Is there no standard way to read files with fixed width columns in the new DataFrames ecosystem?


#1

I’ve been using DataFrames.readtable() to read files with fixed width columns, but that function is now deprecated in favor of CSV.read(). However it seems that CSV.read() lacks the flag to “treat consecutive whitespace delimiters as one” that would be required to make it handle fixed width data.

Here’s a sample file from climate science (standardized scenarios of greenhouse gas concentrations called “Representative Concentration Pathways”). More similar files available here. DataFrames.readtable() has no problems with this file:

readtable("RCP3PD_MIDYEAR_CONCENTRATIONS.DAT"; separator=' ', skipstart=38)

But CSV.read() fails since it interprets every whitespace as delimiting a new column.

CSV.read("RCP3PD_MIDYEAR_CONCENTRATIONS.DAT"; delim=' ', header=39)

Is there no standard way to read files with fixed width columns in Julia 0.6.1 (or 0.7 or 1.0)? If so that seems to be a pretty serious shortcoming. I know it’s not too hard to write a fixed width file reader from scratch, but I still think this functionality should be included by default. Or am I missing something?


Ignore consecutive whitespaces with CSV.read(...)
#2

CSV.jl hasn’t been updated yet. JuliaData I/O packages like CSV.jl and Feather.jl are currently being updated.


#3

Using delimited data tools may be a workaround, but they are not right for the job.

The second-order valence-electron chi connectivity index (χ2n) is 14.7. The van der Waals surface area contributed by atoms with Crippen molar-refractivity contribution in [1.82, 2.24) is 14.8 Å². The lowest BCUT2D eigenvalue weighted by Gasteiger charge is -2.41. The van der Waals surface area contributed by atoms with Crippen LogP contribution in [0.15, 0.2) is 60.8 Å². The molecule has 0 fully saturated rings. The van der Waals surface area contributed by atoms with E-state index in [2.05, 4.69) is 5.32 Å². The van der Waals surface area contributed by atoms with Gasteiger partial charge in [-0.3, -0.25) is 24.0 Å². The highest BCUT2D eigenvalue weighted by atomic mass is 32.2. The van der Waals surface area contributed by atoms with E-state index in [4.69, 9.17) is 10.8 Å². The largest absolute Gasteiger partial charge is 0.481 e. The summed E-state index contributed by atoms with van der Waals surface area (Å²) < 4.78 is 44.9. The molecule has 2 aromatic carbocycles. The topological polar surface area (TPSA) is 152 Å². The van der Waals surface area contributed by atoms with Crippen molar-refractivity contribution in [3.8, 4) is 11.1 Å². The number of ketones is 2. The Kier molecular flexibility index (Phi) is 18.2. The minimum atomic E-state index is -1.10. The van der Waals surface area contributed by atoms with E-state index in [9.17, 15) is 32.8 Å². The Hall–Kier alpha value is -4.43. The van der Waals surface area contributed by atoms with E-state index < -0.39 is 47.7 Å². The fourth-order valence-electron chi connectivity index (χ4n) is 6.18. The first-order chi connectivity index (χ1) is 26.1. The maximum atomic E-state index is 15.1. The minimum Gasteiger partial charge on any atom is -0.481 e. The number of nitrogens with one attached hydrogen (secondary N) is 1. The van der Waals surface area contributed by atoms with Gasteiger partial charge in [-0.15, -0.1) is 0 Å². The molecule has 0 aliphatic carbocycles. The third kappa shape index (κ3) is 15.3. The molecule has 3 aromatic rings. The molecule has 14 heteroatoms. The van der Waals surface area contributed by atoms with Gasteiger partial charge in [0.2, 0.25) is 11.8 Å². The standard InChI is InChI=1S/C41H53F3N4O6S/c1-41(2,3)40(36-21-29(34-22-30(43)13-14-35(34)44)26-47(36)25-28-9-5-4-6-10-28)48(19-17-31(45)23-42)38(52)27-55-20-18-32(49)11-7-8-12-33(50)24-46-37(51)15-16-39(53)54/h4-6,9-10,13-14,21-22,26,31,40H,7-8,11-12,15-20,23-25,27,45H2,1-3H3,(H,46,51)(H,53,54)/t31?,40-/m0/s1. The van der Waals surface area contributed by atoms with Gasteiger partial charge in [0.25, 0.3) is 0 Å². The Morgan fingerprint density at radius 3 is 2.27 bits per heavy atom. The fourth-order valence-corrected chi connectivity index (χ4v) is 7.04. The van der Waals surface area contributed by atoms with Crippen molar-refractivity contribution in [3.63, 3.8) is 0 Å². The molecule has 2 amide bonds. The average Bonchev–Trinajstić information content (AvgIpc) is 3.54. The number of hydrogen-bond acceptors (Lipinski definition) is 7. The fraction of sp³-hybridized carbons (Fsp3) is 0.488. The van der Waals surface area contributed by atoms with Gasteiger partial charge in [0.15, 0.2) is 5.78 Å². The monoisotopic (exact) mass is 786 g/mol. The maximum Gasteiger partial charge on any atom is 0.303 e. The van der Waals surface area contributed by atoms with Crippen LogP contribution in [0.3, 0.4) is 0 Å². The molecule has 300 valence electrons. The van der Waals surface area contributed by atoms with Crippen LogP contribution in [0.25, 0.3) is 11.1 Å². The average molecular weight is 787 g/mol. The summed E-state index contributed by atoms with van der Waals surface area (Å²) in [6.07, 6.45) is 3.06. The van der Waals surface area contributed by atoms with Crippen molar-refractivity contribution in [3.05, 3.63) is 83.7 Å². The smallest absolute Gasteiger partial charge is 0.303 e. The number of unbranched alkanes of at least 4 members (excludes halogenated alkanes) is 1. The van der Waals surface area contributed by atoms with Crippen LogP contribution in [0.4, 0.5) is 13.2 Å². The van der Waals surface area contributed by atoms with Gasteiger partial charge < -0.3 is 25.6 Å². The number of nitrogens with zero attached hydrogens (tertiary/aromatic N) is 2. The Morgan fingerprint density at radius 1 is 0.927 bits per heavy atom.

It is very easy to roll your own tools for fixed data, see this topic:

That said, fixed width datasets are usually the ugliest to deal with. In the best cases, there is some metadata which tells you the first line of data and the column layout, but there is not widely used standard format (social security data sometimes uses something called DDF, but that is not a well-defined format anyway).

I would simply try to get the data in another format, or use a command line tool like sed to replace contiguous whitespace with , or similar, then read it as CSV.


Julia Support for File Loading
#4

Indeed, reading fixed-width files as CSV may not be the best approach. We need a dedicated function for that.


#5

Here is quick workaround (probably not a general solution), but it works for me (Julia 0.6.1) using the sample file above:

function readfwf(x::String; opts...) 
    d = readdlm(x; opts...)
    z = !isa(d,Tuple) ? DataFrame(d) : names!(DataFrame(d[1]), Symbol.(vec(d[2])))
    return z
end    

x = "RCP3PD_MIDYEAR_CONCENTRATIONS.DAT"
d = readfwf(x, header=true, skipstart=38)

#6

Thanks for the suggestions guys, but I had already solved my problem when I posted (not as elegantly as @Mattriks’ little function though). I was just surprised that some of the functionality of readtable() had fallen through the cracks during the transition to the new DataFrames version and wanted to shine some light on it.


#7

Parsing fixed width columns depending on a variable number of spaces could create (sometimes silent) bugs when there is no space between fields. In the best scenario, this will end up in an error (e.g., an error for having a shorter row).